Nitimur in vetitum, a phrase taken from Ovid’s Fourth Elegy, meaning “we strive for the forbidden” (i.e., precisely because it is forbidden), is elsewhere upheld by Nietzsche as the triumphal banner of his philosophy, “for what one has forbidden as a matter of principle has always been—truth alone.” [EH, Pref., 3] For Nietzsche, truth is not some conceptual ideal or thought, but ever-deeper inquiry into the basis of observed reality. Since such inquiry always entails looking behind what is given to us, the quest for truth is essentially a pursuit of the prohibited. Fitness for such pursuit is a measure of strength, as one refuses to be held in check.
Lest it be thought that Nietzsche is advocating a pure intellectualism, he repeatedly takes care to insist that the immoralist requires a certain degree of good taste and purity of conscience to justify his liberties. “A man of genius is unbearable, unless he possess at least two things besides: gratitude and purity.” [BGE, 74] “When one firmly fetters one’s heart and keeps it prisoner, one can allow one’s spirit many liberties.” [BGE, 87] There is still a role for mastery of passions, despite Nietzsche’s well-known critique of asceticism, and such mastery is a necessary precondition for Dionysian freedom. This is something that can be learned only by experience. The fact that self-mastery exonerates one from the need for good and evil is why it is fitting that the arch-moralist Zarathustra should first discover the Superman.
The fettering of one’s heart does not mean judging our passions to be evil. Conscience is no longer a stern oppressor; it is now the means by which we are aware of our passions, not by which we condemn them. We hold some of our passions in check in order to accomplish some greater, though no less passionate, activity. “When one trains one’s conscience, it kisses one while it bites.” [BGE, 98]
Real self-mastery enthrones the will, not the intellect. Once we have resolved on a course of action, we should not allow any abstract argument to dissuade us, for thoughts are only images, subservient to bodily desire or will, the prime reality. “A sign of strong character, when once the resolution has been taken, to shut the ear even to the best counter-arguments. Occasionally, therefore, a will to stupidity.” [BGE, 107]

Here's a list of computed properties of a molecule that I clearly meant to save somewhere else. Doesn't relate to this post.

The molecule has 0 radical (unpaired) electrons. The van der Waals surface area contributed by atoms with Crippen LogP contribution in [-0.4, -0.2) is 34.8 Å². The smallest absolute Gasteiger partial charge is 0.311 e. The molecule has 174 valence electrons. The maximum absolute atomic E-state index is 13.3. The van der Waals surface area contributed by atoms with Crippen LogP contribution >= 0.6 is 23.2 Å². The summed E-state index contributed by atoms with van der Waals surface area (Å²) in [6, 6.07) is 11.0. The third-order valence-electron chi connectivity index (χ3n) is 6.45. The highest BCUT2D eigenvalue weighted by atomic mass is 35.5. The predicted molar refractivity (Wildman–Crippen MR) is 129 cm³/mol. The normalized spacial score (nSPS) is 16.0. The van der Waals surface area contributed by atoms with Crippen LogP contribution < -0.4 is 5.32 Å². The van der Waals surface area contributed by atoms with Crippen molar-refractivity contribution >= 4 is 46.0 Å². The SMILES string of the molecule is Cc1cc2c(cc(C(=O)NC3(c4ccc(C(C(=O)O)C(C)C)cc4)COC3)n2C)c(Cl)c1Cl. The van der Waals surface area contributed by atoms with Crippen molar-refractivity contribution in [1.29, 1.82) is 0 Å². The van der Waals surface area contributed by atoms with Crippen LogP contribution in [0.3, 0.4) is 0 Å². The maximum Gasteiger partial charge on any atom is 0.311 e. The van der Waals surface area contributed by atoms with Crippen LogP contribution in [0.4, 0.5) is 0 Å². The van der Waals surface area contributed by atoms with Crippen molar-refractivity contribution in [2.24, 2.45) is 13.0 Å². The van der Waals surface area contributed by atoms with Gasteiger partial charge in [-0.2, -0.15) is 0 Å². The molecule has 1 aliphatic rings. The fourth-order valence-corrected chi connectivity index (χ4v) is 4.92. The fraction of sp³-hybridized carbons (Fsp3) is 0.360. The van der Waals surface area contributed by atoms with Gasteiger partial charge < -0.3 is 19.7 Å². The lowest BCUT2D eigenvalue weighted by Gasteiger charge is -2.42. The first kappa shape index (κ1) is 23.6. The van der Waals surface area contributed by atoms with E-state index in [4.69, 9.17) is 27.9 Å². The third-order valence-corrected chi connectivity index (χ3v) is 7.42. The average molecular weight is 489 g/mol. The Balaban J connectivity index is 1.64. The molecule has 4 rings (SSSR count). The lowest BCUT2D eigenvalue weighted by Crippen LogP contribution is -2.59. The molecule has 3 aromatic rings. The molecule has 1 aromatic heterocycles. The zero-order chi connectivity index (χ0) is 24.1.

There will be other egoists in the world; indeed, their arguments against our actions will be motivated by their desires. We need not begrudge others their pretensions so long as it does not presume to infringe upon our own self-evaluation. “The vanity of others is only counter to our taste when it is counter to our vanity.” [BGE, 177] If the moralist opposes vanity in all great men, it is because he allows his sense of self-worth to come from without.
By peeling away conscious rationalizations and probing the deeper motivating passions, we gain awareness that, “One loves ultimately one’s desires, not the thing desired.” [BGE, 175] The desired object is pursued for the sake of desire itself.
The general theme of these observations is that an embrace of Self as a network of desires, shorn of conscious idealistic rationalizations, dispenses us from the need of judging things good and evil. Instead, we judge things directly according to taste or preference. Some semblance of this mode of being is already found in Christianity, where the one who lives in charity does not need to be bound by the Law. Since he has mastered his passions so as not to desire anything base, he no longer experiences moral law as an extrinsic commandment. Similarly, if we are guided by love itself—not a “law of love” or commandment to love, which would be a hypocritical self-contradiction—we consider only the object loved, or really the desire called love itself, instead of moral abstractions such as justice. “What is done out of love always takes place beyond good and evil.” [BGE, 153]